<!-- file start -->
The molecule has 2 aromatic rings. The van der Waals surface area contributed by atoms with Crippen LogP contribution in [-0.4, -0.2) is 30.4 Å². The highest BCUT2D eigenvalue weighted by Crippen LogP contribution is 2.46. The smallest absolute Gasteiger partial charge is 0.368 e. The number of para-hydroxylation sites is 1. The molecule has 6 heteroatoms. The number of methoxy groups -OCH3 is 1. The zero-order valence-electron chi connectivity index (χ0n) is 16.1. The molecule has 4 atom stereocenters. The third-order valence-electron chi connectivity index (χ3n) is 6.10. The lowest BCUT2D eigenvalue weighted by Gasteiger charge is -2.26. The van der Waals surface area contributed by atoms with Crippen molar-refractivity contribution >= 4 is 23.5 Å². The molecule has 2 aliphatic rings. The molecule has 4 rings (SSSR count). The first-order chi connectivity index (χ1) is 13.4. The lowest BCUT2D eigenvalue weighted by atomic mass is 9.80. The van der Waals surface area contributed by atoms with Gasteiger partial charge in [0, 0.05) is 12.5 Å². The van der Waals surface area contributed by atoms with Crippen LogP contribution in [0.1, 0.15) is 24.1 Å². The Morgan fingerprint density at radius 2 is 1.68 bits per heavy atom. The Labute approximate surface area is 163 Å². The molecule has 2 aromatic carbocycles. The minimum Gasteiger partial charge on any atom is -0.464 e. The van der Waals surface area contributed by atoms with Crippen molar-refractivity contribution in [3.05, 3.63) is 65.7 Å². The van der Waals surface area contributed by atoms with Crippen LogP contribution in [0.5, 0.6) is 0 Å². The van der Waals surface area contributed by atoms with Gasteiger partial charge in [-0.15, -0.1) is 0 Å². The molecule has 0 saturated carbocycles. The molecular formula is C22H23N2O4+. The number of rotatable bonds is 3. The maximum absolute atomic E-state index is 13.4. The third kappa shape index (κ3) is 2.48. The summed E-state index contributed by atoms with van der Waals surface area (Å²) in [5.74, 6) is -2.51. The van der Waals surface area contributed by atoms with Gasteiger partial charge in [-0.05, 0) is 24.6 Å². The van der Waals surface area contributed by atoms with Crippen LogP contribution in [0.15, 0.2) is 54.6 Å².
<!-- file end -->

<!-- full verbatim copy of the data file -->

The molecule has 2 aromatic rings. The van der Waals surface area contributed by atoms with Crippen LogP contribution in [-0.4, -0.2) is 30.4 Å². The highest BCUT2D eigenvalue weighted by Crippen LogP contribution is 2.46. The smallest absolute Gasteiger partial charge is 0.368 e. The number of para-hydroxylation sites is 1. The molecule has 6 heteroatoms. The number of methoxy groups -OCH3 is 1. The zero-order valence-electron chi connectivity index (χ0n) is 16.1. The molecule has 4 atom stereocenters. The third-order valence-electron chi connectivity index (χ3n) is 6.10. The lowest BCUT2D eigenvalue weighted by Gasteiger charge is -2.26. The van der Waals surface area contributed by atoms with Crippen molar-refractivity contribution >= 4 is 23.5 Å². The molecule has 2 aliphatic rings. The molecule has 4 rings (SSSR count). The first-order chi connectivity index (χ1) is 13.4. The lowest BCUT2D eigenvalue weighted by atomic mass is 9.80. The van der Waals surface area contributed by atoms with Gasteiger partial charge in [0, 0.05) is 12.5 Å². The van der Waals surface area contributed by atoms with Crippen LogP contribution in [0.1, 0.15) is 24.1 Å². The Morgan fingerprint density at radius 2 is 1.68 bits per heavy atom. The Labute approximate surface area is 163 Å². The molecule has 2 aromatic carbocycles. The minimum Gasteiger partial charge on any atom is -0.464 e. The van der Waals surface area contributed by atoms with Crippen molar-refractivity contribution in [3.05, 3.63) is 65.7 Å². The van der Waals surface area contributed by atoms with Crippen LogP contribution in [0.5, 0.6) is 0 Å². The van der Waals surface area contributed by atoms with Gasteiger partial charge in [-0.15, -0.1) is 0 Å². The molecule has 0 saturated carbocycles. The molecular formula is C22H23N2O4+. The number of rotatable bonds is 3. The maximum absolute atomic E-state index is 13.4. The third kappa shape index (κ3) is 2.48. The summed E-state index contributed by atoms with van der Waals surface area (Å²) in [5.74, 6) is -2.51. The van der Waals surface area contributed by atoms with Gasteiger partial charge in [-0.05, 0) is 24.6 Å². The van der Waals surface area contributed by atoms with Crippen LogP contribution in [0.15, 0.2) is 54.6 Å².